Step Step - 1 year ago 101
C++ Question

Create object using user input

I want to create number of structure objects using input from user

for example
I want to accept user value n and create n number of objects and pass these objects to a function where I initialize the variables to them

#include <iostream>
#include<string>
#include "stdio.h"

using namespace std;

struct student
{
int roll_no;
char name[20];
};

void get_input(student p[],int n1)
{
for(int i=1;i<=n1;i++)
{
cout<<"Enter Roll Number ";
cin>>p[i].roll_no;
cout<<"\n Enter Name of the student: ";
cin>>p[i].name;
}
}

int main()
{

int n;
cout<<"How many student details would you want to enter: ";
cin>>n;
//Want to create number of object based on input n
student p[n];
get_input(student p[],n);

return 0;
}

Answer Source

There are a number of problems with your example.

The first problem is student p[n];. This is not strictly valid c++. Some compilers allow it as an extension. Without knowing which compiler you are using, and with what flags, I'll assume this is part of the problem. The typical solution for this problem is to use std::vector. An std::vector works in many ways like an array of variable size. std::vector<student> p(n); will create a vector named p containing n default constructed student objects.

The next problem is get_input(student p[],n);. It's unnecessary and incorrect to name the type when passing an argument. Just write get_input(p,n);. After all, you didn't specify that n is int when you called get_input. However, since p is an std::vector now, we need to add .data() to fetch a pointer to the actual data. It becomes get_input(p.data(), n);.

The final critical issue is the loop for (int i = 1; i <= n1; i++). Imagine n is 3. The values i will take are 1, 2 and 3. However, arrays are indexed starting at 0. If n is 3, you want to access the elements 0, 1 and 2. The correct loop is for (int i = 0; i < n1; i++).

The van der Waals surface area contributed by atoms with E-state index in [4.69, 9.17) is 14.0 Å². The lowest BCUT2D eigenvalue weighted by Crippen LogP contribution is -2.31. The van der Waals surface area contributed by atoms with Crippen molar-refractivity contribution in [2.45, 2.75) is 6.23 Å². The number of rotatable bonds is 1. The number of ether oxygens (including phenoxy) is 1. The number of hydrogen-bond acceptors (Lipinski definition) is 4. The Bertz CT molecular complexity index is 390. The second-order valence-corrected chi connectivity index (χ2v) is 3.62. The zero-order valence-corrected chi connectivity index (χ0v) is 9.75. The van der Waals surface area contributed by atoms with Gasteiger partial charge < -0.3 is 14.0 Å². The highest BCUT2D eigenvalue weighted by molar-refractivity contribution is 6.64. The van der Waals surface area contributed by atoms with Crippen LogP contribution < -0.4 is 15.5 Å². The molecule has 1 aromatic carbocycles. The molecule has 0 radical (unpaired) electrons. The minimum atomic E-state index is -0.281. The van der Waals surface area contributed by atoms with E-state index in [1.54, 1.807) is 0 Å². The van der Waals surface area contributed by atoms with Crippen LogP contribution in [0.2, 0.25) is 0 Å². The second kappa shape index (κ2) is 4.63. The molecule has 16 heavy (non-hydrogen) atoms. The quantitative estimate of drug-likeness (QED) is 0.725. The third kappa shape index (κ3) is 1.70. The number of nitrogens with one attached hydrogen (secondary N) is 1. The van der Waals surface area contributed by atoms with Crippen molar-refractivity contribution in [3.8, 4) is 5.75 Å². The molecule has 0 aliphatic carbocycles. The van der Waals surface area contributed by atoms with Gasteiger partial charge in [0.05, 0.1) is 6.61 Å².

These changes will allow your example to work but there are still many improvements that can be made.

#include <iostream>
#include <vector>

using namespace std;

struct student
{
    int roll_no;
    char name[20];
};

void get_input(student p[], int n1)
{
    for (int i = 0; i < n1; i++)
    {
        cout << "Enter Roll Number ";
        cin >> p[i].roll_no;
        cout << "\n Enter Name of the student: ";
        cin >> p[i].name;
    }
}

int main()
{

    int n;
    cout << "How many student details would you want to enter: ";
    cin >> n;
    //Want to create number of object based on input n
    std::vector<student> p(n);
    get_input(p.data(), n);


    return 0;
}

Consider using std::string instead of char name[20]. You won't have to guess how long a name might be, and you don't risk undefined behavior from having longer names.

struct student
{
    int roll_no;
    std::string name;
};

Consider passing p by reference, instead of using a pointer and size.

// Declaration / definition
void get_input(std::vector<student> & p)

// Usage
get_input(p);

Consider using a ranged based for loop instead of a regular for loop.

void get_input(std::vector<student> & p)
{
    // for each student in p
    for (student & s : p)
    {
        cout << "Enter Roll Number ";
        cin >> s.roll_no;
        cout << "\n Enter Name of the student: ";
        cin >> s.name;
    }
}
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